both consist in rejecting the Cross, in making it, in the words of St. Paul, "of none effect" (I Cor. 1:17). Indeed, if in Christ I am restored to kingship, yet if the Kingdom "appointed" unto me is not "of this world," the question on which my whole life as a Christian depends is: how can I hold together these two realities, these two affirmations which apply to a monk in the desert as much as to a Christian living in the "world" and having a "secular" vocation? How can I love the world which God has created and "loved so much," yet at the same time make mine the apostolic precept "not to love the world and the things that are in the world" (I John 2:15)? How can I affirm Christ's Lordship over all that exists, yet at the same time put my whole faith, hope and love in the Kingdom to come? How am I to assume my kingship and, at the same time, die to the world and have my life "hid with Christ in God" (Col. 3:3)?
On the level of human reasoning, in terms of neat logical categories, within our man-made "spiritualities," there can be no answer to this decisive question; the antinomy has no solution. This is why even our spiritual and religious options, in spite of the Christian appearances they so easily adopt, remain in fact pre-Christian or non-Christian and so frequently are reduced either to mere escapism or to mere activism. The only answer, always the same, yet radically new to each man comes to us from the mystery which constitutes the very depth, the very heart of Christian revelation; which--precisely because it is revealed to us only inasmuch as we accept it--can never be reduced to an idea, a prescription, a "passe partout" moral code; into which we ourselves must enter if we are to make ours its meaning and power: the mystery of the Cross.
The Kingship of Christ and our new kingship in Him not only cannot be understood and accepted apart from the mystery of the Cross: it is the Cross, and the Cross alone, that remains forever the only true symbol, i.e., both the epiphany and the gift, of that kingship, the revelation of its power and the communication of that power to us. It is the mystery of the Cross, and that mystery alone, that holds together the two affirmations which on the level of human reasoning cannot be reconciled: the one about man and his royal calling in God's creation, and the one about the Kingdom "not of this world." And it holds them together because it always reveals the Cross to be the way of life, the "invincible and ineffable and divine power" which fulfills faith as life and life as kingship.
How? By being, first of all, the true and the ultimate revelation of this world as the fallen world, whose fall, whose "wickedness" consists in the rejection by it of God and of His Kingship and thus of the true life given to it in creation. It is in the crucifixion of Christ that "this world" fully manifests itself, reveals its ultimate meaning. Golgotha is a truly unique event, but not in the sense in which each event, whatever its "importance," can be termed "unique": limited to those alone who took part in it, to one moment in time, to one point in space, and thus leaving "innocent" all other men and the rest of the world. It is unique precisely because it is the decisive and all-embracing expression, indeed the fulfillment of that rejection of God by man which, according to Scripture, began in Paradise and which made the world created by God into "this world," the dominion of sin, corruption, and death--which made the "lawless" rejection of God the very law of "this world's" existence. The Cross therefore reveals each and every sin--committed from the beginning and until the end of the world, in all times, in all places, by all men regardless of whether they lived before or after Christ, of whether they believed in Him or not--to be the rejection of God, the acceptance of and the surrender to the very reality of Evil, whose ultimate expression is the rejection and crucifixion of Christ...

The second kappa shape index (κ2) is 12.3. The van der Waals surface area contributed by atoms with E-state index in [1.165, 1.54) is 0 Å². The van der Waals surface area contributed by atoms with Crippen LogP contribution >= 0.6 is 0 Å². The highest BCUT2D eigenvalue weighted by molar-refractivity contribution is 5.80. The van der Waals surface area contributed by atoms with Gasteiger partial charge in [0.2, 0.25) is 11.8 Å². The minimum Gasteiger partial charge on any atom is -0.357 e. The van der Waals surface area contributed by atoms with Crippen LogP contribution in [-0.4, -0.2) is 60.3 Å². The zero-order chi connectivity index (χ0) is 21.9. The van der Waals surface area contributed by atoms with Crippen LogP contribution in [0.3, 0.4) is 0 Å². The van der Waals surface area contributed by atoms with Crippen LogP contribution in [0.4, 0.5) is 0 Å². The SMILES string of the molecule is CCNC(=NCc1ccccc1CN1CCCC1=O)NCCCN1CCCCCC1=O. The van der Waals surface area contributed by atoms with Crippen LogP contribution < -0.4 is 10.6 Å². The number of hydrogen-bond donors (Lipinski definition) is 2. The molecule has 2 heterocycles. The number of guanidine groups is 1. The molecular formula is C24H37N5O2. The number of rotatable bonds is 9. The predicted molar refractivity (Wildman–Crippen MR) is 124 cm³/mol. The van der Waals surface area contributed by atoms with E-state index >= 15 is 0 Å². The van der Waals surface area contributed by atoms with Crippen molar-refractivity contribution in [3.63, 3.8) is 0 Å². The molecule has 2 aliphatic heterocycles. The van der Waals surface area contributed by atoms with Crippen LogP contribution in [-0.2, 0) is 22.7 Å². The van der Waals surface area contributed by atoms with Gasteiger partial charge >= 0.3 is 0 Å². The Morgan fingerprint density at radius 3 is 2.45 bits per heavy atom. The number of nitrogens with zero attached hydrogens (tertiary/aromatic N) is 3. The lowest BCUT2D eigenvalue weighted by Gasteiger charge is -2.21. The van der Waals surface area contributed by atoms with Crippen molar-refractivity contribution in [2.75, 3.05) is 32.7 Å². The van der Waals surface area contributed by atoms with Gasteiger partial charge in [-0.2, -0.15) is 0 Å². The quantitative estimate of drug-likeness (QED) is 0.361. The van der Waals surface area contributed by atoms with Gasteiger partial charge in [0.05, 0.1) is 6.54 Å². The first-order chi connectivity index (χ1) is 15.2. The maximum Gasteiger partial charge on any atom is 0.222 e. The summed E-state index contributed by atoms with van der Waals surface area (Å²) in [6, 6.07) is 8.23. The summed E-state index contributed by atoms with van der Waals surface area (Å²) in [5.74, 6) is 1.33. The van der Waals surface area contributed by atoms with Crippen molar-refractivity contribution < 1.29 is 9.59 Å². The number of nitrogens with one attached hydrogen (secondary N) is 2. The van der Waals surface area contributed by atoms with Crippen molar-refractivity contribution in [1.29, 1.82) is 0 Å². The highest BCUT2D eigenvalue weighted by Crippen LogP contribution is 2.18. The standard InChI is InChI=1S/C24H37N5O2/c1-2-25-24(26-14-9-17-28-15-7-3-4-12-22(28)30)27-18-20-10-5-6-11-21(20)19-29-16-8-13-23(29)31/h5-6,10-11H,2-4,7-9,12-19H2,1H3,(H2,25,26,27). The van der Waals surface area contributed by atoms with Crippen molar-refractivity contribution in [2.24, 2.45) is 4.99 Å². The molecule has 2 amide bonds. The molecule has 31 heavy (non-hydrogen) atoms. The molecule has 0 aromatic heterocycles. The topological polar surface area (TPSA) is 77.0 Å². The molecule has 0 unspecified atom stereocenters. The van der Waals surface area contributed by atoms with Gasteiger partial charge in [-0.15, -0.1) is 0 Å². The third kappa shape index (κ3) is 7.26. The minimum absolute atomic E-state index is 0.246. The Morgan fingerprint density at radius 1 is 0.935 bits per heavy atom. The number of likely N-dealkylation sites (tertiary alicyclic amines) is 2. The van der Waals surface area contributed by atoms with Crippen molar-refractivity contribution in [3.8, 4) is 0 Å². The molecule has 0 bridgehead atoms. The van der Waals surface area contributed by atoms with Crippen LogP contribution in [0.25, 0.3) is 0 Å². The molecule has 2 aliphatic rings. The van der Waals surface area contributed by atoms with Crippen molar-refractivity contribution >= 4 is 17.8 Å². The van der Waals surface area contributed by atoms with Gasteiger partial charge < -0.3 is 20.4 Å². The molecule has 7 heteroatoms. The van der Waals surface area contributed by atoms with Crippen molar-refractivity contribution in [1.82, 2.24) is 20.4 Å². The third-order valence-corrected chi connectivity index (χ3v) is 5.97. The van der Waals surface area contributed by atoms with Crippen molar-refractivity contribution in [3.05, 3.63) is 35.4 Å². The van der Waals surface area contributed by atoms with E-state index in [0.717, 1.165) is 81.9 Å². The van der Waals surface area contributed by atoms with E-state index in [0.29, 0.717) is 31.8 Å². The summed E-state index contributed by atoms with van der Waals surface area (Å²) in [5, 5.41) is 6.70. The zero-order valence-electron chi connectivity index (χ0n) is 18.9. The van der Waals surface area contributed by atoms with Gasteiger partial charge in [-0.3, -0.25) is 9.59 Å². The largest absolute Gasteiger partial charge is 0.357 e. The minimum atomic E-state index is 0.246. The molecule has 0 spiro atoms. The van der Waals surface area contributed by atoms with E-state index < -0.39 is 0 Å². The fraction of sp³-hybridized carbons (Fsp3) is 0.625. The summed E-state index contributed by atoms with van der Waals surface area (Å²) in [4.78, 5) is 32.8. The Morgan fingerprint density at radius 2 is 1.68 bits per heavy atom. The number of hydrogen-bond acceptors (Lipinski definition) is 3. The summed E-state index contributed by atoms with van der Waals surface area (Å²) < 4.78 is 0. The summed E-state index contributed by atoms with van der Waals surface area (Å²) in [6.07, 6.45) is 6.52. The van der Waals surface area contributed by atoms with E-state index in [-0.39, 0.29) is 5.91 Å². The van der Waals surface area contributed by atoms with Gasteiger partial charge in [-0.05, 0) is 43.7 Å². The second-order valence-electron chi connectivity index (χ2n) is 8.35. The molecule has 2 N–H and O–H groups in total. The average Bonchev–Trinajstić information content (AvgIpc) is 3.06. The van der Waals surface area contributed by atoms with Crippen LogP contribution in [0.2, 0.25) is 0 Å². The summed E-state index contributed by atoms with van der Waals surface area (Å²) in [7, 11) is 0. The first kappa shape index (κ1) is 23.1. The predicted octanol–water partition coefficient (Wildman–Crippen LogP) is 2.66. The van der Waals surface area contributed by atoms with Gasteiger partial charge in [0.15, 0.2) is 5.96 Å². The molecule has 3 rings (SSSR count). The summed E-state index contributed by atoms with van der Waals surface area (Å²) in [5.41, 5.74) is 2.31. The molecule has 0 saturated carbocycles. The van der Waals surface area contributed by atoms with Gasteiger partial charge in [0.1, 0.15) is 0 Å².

But being the ultimate revelation of "this world" and its "wickedness," the Cross--and this is the second dimension of the mystery of the Cross--is therefore its decisive and final condemnation. For to manifest and reveal Evil as Evil is precisely to condemn it. By revealing "this world" as rejection of God and thus as sin, by revealing it as rejection of Life and thus as death, the Cross condemns it, for sin cannot be "corrected," death cannot be "redeemed." "This world" is condemned because by the Cross it condemns itself: it manifests itself as a dead end, as having nothing to offer, nothing to live by but the absurdity of mortal life and the absurdity of death. Thus the Cross of Christ reveals and signifies to "this world" its end and its death.
Now, however, we enter into the third--the joyful and glorious--dimension of the mystery of the Cross. In revealing "this world" to be sin and death, in condemning it to die, the Cross becomes the beginning of the Salvation of the world and the inauguration of the Kingdom of God. It saves the world by freeing it from "this world," by revealing "this world" to be not the essence or the "nature" of the world, but a "fashion" or form of its existence--a fashion whose "passing away" (I Cor. 7 :31) is indeed inaugurated by the Cross. And it inaugurates the Kingdom of God by revealing it to be not "another world," another creation "replacing" this one, but the same creation, though liberated from the "Prince of thes world," restored to its true nature and ultimate destiny--when God shall be all in all" (I Cor. 15:28).
(Of Water and the Spirit, 81-83, 86-89)
To be continued...